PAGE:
The Six Dimensions of Leadership
Random House, 229 pages, $53.95
There are many formulae around for leaders, based on observation or hypothesis. But one I like best, because it is so clear and easy to remember, comes from a book that has received little attention, Cambridge lecturer Andrew Brown’s The Six Dimensions of Leadership, initially published in 1999.
He sets out six roles that leaders play in carrying out their work. You’re undoubtedly familiar with some of them, from the demands placed on your own leadership, but others may seem a touch flamboyant and even unsettling:
1. Heroes: Great leaders are liberating heroes and role models who devote themselves to the collective good.
2. Actors: The best leaders are skilled actors, able to deliver authentic and convincing performances.
3. Immortalists: Admirable leaders are visionaries with high self-esteem, whose organizations take on their personalities.
4. Power brokers: Top leaders are shrewd dealers in power, who accomplish goals by mobilizing others to act on their behalf.
5. Ambassadors: High performing leaders are diplomats, who use their interpersonal skills to develop valuable networks of external supporters.
6. Willing victims: Effective leaders are, when necessary, content to make a personal sacrifice for the sake of a cause in which they believe.
“To be fully effective, leaders need to be adept in all these dimensions of leadership,” Brown asserts.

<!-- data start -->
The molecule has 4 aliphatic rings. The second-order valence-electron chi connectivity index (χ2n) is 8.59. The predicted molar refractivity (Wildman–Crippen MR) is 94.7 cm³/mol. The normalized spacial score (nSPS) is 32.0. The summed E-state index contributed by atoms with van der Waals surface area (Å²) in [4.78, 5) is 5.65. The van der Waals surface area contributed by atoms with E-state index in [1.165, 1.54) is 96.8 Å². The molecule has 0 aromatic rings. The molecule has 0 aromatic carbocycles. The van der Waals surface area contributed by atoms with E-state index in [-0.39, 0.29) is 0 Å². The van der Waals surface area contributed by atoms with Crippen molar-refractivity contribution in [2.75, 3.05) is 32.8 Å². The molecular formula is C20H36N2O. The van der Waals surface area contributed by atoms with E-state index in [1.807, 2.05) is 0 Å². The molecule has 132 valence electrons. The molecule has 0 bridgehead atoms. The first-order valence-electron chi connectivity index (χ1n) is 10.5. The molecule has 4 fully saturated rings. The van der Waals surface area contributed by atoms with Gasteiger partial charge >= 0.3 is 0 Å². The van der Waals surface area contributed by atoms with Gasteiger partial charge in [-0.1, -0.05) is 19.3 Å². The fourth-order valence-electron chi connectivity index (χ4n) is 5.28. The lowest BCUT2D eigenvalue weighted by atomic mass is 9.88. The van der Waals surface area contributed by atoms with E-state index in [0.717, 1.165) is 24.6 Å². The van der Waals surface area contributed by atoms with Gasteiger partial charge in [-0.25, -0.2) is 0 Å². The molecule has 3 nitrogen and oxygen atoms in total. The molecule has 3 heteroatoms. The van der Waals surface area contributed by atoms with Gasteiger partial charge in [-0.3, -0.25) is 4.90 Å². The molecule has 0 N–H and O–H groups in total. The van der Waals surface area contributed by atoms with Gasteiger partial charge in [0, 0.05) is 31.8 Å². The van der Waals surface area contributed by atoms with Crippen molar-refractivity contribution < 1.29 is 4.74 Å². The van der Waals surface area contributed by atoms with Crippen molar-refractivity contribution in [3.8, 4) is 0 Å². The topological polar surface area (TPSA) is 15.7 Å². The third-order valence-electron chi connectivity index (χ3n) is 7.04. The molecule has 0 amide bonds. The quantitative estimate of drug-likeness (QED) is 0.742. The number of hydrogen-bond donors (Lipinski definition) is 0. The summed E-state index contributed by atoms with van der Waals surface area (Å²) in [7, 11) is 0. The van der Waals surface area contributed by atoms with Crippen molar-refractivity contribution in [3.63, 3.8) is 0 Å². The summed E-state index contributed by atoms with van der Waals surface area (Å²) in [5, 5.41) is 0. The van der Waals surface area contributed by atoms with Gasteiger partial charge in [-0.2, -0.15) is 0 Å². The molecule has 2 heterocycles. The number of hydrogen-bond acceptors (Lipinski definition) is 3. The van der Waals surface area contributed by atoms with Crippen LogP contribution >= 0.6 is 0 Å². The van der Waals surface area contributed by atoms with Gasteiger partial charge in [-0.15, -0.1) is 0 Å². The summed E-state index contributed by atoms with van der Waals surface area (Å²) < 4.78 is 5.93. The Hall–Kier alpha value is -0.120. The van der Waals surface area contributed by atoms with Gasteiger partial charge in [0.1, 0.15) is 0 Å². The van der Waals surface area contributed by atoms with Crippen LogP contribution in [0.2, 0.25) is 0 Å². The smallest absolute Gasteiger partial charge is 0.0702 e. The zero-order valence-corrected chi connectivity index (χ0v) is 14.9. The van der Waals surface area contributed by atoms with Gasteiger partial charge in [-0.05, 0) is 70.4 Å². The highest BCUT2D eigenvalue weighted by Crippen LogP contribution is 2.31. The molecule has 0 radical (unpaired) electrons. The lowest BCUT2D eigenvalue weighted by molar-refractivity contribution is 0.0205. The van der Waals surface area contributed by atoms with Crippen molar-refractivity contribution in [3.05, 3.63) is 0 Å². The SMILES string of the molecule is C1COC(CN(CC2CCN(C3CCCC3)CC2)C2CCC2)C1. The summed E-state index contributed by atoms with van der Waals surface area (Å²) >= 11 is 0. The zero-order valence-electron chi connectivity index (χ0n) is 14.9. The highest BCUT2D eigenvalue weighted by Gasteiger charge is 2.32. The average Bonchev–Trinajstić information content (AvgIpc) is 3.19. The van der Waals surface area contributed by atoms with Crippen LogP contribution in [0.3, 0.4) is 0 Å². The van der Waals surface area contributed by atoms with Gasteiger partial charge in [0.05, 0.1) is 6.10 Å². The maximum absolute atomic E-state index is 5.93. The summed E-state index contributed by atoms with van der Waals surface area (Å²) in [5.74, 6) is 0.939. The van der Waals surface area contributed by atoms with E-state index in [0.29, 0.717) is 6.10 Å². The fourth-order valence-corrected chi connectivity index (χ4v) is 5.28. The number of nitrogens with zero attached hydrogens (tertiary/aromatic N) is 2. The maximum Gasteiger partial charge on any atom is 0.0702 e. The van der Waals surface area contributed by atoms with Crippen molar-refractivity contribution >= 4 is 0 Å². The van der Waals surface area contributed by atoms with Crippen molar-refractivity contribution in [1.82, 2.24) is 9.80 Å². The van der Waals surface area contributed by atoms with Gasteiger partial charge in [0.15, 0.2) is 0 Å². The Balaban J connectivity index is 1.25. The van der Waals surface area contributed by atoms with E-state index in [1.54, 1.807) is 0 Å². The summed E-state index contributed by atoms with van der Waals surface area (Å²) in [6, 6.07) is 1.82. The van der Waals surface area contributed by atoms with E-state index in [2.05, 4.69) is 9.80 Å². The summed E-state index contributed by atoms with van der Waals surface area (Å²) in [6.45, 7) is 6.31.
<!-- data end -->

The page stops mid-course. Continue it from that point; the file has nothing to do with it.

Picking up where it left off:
He points to Nelson Mandela, who exemplified each trait. He is an epic hero, whose experiences impress and amaze us. He is a skilled actor, capable of impassioned and uplifting oratory. He is an idealist – an immortalist whose vision has captivated his country and millions of people around the world. He had the power-broking talents to unite his political party and nation. At one time he was an ambassador for revolution in his country and today he is an elder statesman for justice in world affairs. And he made a great sacrifice by going to prison for his beliefs and refusing to renounce them in exchange for the offer of an early release.
Of course, you’re not Mandela. But every leader must play those roles, to some extent or another. The danger, Brown warns, is “role capture,” in which you only concentrate on one of those roles or a few that are linked together.
The power broker and ambassador role are often mentioned in the leadership literature, so I’ll pass over them. But the first dimension, hero, may well have led you to gulp. We tend to be unsung heroes in our own mind, fighting battles every day to make our organizations better, but it seems unlikely that anyone outside our immediate families might see us as a Mandela-like hero.
But Brown puts it in more achievable terms: “Heroes are characters with whom we naturally identify, and those processes of identification diminish our own anxieties, fears and loneliness. Such people make success seem attainable for ordinary employees, symbolize the culture of the organization and what is unique about it, and foster loyalty in others. Most importantly of all, heroes are role models for other employees, personifying organizational strengths and setting standards for performance. People learn a lot from modelling themselves on others, and the privileged position of leaders as the most obviously available models in organizations, makes it imperative that they play their heroic roles with flair and guile.”
He sets out four genres of heroes that we need to be sensitive to.